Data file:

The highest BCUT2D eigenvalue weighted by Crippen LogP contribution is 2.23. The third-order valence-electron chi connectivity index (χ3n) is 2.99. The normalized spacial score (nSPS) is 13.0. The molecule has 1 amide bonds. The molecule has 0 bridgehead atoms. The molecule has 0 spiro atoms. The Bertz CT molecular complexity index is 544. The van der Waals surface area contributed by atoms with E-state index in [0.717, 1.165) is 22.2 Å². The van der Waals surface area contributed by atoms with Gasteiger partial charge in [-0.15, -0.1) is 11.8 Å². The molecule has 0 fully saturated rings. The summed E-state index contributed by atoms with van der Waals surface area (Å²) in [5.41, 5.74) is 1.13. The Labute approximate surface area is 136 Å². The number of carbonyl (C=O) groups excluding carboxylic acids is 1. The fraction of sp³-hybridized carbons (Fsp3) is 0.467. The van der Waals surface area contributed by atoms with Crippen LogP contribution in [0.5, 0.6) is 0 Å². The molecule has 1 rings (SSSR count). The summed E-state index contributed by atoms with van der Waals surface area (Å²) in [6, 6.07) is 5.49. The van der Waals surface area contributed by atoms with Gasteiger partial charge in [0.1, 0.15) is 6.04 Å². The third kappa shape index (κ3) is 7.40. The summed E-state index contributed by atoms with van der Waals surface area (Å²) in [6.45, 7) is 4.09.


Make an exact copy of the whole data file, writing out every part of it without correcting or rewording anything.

The highest BCUT2D eigenvalue weighted by Crippen LogP contribution is 2.23. The third-order valence-electron chi connectivity index (χ3n) is 2.99. The normalized spacial score (nSPS) is 13.0. The molecule has 1 amide bonds. The molecule has 0 bridgehead atoms. The molecule has 0 spiro atoms. The Bertz CT molecular complexity index is 544. The van der Waals surface area contributed by atoms with E-state index in [0.717, 1.165) is 22.2 Å². The van der Waals surface area contributed by atoms with Gasteiger partial charge in [-0.15, -0.1) is 11.8 Å². The molecule has 0 fully saturated rings. The summed E-state index contributed by atoms with van der Waals surface area (Å²) in [5.41, 5.74) is 1.13. The Labute approximate surface area is 136 Å². The number of carbonyl (C=O) groups excluding carboxylic acids is 1. The fraction of sp³-hybridized carbons (Fsp3) is 0.467. The van der Waals surface area contributed by atoms with Crippen LogP contribution in [0.5, 0.6) is 0 Å². The molecule has 1 rings (SSSR count). The summed E-state index contributed by atoms with van der Waals surface area (Å²) in [6, 6.07) is 5.49. The van der Waals surface area contributed by atoms with Gasteiger partial charge in [0.1, 0.15) is 6.04 Å². The third kappa shape index (κ3) is 7.40. The summed E-state index contributed by atoms with van der Waals surface area (Å²) in [6.45, 7) is 4.09.